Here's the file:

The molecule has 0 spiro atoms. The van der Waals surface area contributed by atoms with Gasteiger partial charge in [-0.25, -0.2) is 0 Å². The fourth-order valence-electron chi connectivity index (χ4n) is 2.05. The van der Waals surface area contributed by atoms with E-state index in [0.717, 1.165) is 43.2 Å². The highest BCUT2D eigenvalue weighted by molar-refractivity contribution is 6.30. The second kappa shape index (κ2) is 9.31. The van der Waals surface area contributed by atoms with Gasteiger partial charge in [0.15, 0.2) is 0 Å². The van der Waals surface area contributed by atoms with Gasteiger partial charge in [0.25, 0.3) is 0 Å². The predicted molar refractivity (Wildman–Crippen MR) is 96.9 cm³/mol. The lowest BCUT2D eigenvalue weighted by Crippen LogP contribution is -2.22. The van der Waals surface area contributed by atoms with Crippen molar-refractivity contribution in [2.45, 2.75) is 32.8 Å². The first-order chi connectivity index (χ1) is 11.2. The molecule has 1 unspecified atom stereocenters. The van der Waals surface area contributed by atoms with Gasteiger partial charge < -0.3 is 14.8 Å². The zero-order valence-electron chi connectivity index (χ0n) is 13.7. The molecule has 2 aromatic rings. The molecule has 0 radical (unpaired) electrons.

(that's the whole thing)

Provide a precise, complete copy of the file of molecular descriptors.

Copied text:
The molecule has 0 spiro atoms. The van der Waals surface area contributed by atoms with Gasteiger partial charge in [-0.25, -0.2) is 0 Å². The fourth-order valence-electron chi connectivity index (χ4n) is 2.05. The van der Waals surface area contributed by atoms with E-state index in [0.717, 1.165) is 43.2 Å². The highest BCUT2D eigenvalue weighted by molar-refractivity contribution is 6.30. The second kappa shape index (κ2) is 9.31. The van der Waals surface area contributed by atoms with Gasteiger partial charge in [0.15, 0.2) is 0 Å². The van der Waals surface area contributed by atoms with Gasteiger partial charge in [0.25, 0.3) is 0 Å². The predicted molar refractivity (Wildman–Crippen MR) is 96.9 cm³/mol. The lowest BCUT2D eigenvalue weighted by Crippen LogP contribution is -2.22. The van der Waals surface area contributed by atoms with Crippen molar-refractivity contribution in [2.45, 2.75) is 32.8 Å². The first-order chi connectivity index (χ1) is 11.2. The molecule has 1 unspecified atom stereocenters. The van der Waals surface area contributed by atoms with Gasteiger partial charge < -0.3 is 14.8 Å². The zero-order valence-electron chi connectivity index (χ0n) is 13.7. The molecule has 2 aromatic rings. The molecule has 0 radical (unpaired) electrons.